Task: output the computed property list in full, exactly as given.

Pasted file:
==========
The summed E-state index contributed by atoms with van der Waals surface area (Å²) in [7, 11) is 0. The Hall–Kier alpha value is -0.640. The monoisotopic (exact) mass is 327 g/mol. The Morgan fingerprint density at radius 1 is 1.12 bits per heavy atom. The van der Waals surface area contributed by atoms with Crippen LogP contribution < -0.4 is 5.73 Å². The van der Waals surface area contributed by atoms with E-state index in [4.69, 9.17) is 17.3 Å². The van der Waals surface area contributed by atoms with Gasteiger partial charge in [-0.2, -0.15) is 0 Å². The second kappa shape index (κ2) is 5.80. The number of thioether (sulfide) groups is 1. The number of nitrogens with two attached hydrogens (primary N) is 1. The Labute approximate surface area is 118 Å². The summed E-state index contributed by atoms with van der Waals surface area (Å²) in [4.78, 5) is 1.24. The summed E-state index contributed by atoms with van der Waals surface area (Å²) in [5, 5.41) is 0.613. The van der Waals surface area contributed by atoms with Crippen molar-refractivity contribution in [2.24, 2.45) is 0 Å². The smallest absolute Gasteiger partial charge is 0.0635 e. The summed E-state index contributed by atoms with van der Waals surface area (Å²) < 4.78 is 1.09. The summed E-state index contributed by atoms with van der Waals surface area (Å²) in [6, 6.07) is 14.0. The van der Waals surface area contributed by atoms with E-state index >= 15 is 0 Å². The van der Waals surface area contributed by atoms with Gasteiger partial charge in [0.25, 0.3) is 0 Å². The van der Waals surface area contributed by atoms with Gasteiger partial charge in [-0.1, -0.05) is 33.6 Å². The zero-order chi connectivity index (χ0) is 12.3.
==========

The summed E-state index contributed by atoms with van der Waals surface area (Å²) in [7, 11) is 0. The Hall–Kier alpha value is -0.640. The monoisotopic (exact) mass is 327 g/mol. The Morgan fingerprint density at radius 1 is 1.12 bits per heavy atom. The van der Waals surface area contributed by atoms with Crippen LogP contribution < -0.4 is 5.73 Å². The van der Waals surface area contributed by atoms with E-state index in [4.69, 9.17) is 17.3 Å². The van der Waals surface area contributed by atoms with Gasteiger partial charge in [-0.2, -0.15) is 0 Å². The second kappa shape index (κ2) is 5.80. The number of thioether (sulfide) groups is 1. The number of nitrogens with two attached hydrogens (primary N) is 1. The Labute approximate surface area is 118 Å². The summed E-state index contributed by atoms with van der Waals surface area (Å²) in [4.78, 5) is 1.24. The summed E-state index contributed by atoms with van der Waals surface area (Å²) in [5, 5.41) is 0.613. The van der Waals surface area contributed by atoms with Crippen molar-refractivity contribution in [2.24, 2.45) is 0 Å². The smallest absolute Gasteiger partial charge is 0.0635 e. The summed E-state index contributed by atoms with van der Waals surface area (Å²) < 4.78 is 1.09. The summed E-state index contributed by atoms with van der Waals surface area (Å²) in [6, 6.07) is 14.0. The van der Waals surface area contributed by atoms with E-state index >= 15 is 0 Å². The van der Waals surface area contributed by atoms with Gasteiger partial charge in [0.25, 0.3) is 0 Å². The van der Waals surface area contributed by atoms with Gasteiger partial charge in [-0.1, -0.05) is 33.6 Å². The zero-order chi connectivity index (χ0) is 12.3.